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A Son is Given


Pastor Eugene encourages us to let the good news of Christ’s coming assure our hearts that God is with us and for us. 

Many of us would have heard of Augustine, a fourth century Christian whose most famous work, The Confessions, is still read today. But probably fewer of us would have heard of Augustine’s pastor, Ambrose. Although he is not as well known, it is his kindness that was instrumental in Augustine’s coming to faith. 

Ambrose’s kindness was undoubtedly a fruit of his love for the Lord. This affection is evident in his hymn, entitled Saviour of Nations, Come. It is worth meditating on the words, especially during this Christmas season. 

Saviour of the nations, come,
Virgin’s Son, here make Thy home!
Marvel now, O heaven and earth,
That the Lord chose such a birth. 

Not by human flesh and blood;
By the Spirit of our God
Was the Word of God made flesh,
Woman’s offspring, pure and fresh. 

Wondrous birth! O wondrous Child
Of the virgin undefiled!
Though by all the world disowned,
Still to be in heaven enthroned.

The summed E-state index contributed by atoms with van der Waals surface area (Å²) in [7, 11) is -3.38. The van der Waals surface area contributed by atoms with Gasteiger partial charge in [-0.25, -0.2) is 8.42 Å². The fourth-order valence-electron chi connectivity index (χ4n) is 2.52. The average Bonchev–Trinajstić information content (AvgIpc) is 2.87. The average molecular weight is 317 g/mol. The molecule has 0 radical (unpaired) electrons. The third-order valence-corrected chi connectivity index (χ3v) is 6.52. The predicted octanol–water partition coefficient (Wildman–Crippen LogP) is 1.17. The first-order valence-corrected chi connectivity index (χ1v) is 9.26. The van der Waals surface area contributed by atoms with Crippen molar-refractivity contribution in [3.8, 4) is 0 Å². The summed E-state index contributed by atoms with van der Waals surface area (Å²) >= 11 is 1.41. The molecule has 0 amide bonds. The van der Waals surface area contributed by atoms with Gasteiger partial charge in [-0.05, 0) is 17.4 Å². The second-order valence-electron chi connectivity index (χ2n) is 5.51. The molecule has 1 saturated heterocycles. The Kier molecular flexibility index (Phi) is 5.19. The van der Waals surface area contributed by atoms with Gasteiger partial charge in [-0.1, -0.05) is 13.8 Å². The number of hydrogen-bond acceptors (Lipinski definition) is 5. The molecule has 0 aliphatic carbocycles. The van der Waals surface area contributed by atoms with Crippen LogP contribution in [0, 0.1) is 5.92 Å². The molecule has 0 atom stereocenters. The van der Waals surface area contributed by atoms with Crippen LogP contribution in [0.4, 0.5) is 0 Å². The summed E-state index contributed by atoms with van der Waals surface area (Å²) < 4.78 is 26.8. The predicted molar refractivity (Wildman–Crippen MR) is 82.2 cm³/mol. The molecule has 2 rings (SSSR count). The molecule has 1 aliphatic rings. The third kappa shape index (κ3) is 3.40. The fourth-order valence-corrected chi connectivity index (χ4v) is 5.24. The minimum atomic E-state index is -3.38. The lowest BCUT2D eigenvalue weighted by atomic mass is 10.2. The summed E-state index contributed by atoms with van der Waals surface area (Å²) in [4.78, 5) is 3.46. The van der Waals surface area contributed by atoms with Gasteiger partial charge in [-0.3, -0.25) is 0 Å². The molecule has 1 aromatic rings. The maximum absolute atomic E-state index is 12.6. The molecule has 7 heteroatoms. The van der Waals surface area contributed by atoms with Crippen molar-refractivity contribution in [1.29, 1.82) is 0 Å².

From the Father forth He came
And returneth to the same,
Captive leading death and hell
High the song of triumph swell! 

Thou, the Father’s only Son,
Hast over sin the victory won.
Boundless shall Thy kingdom be;
When shall we its glories see? 

Brightly doth Thy manger shine,
Glorious is its light divine.
Let not sin o’ercloud this light;
Ever be our faith thus bright. 

Praise to God the Father sing,
Praise to God the Son, our King,
Praise to God the Spirit be
Ever and eternally. 

Indeed, “to us a child is born, to us a son is given” (Isa 9:6a). But have we become blasé to this blessed truth because we’ve heard it so often? I hope not. As we celebrate Christmas this year, may God’s gift of His Son fill us with fresh wonder, love and praise! 

Firstly, the coming of Jesus assures us that God is with us. Jesus is the promised child who was born in our midst. The eternal Son laid aside His glory, took on frail flesh and humbly dwelt among us. He came as a Servant, to serve rather than to be served. 

Jesus is Immanuel, which means God with us (Matt 1:23). He is the supreme revelation of God; the clearest indication that God is not far from us. Although our sins have separated us from Him, He has not left us to our ruin. Our God is a gracious Father who lovingly pursues His wayward children. He has sent his Son “to seek and to save the lost” (Lk 19:10). 

This has been an exceptionally difficult year for many. In the midst of trials, we can feel quite alone. God can seem indifferent and distant. When our hearts are tempted to distrust, let us preach the gospel to ourselves. God is not far from us; He is not uncaring. In fact, He has drawn near to the undeserving. Jesus came to save rebellious sinners like us, who were intent on running away from Him. He came to bring us back to God.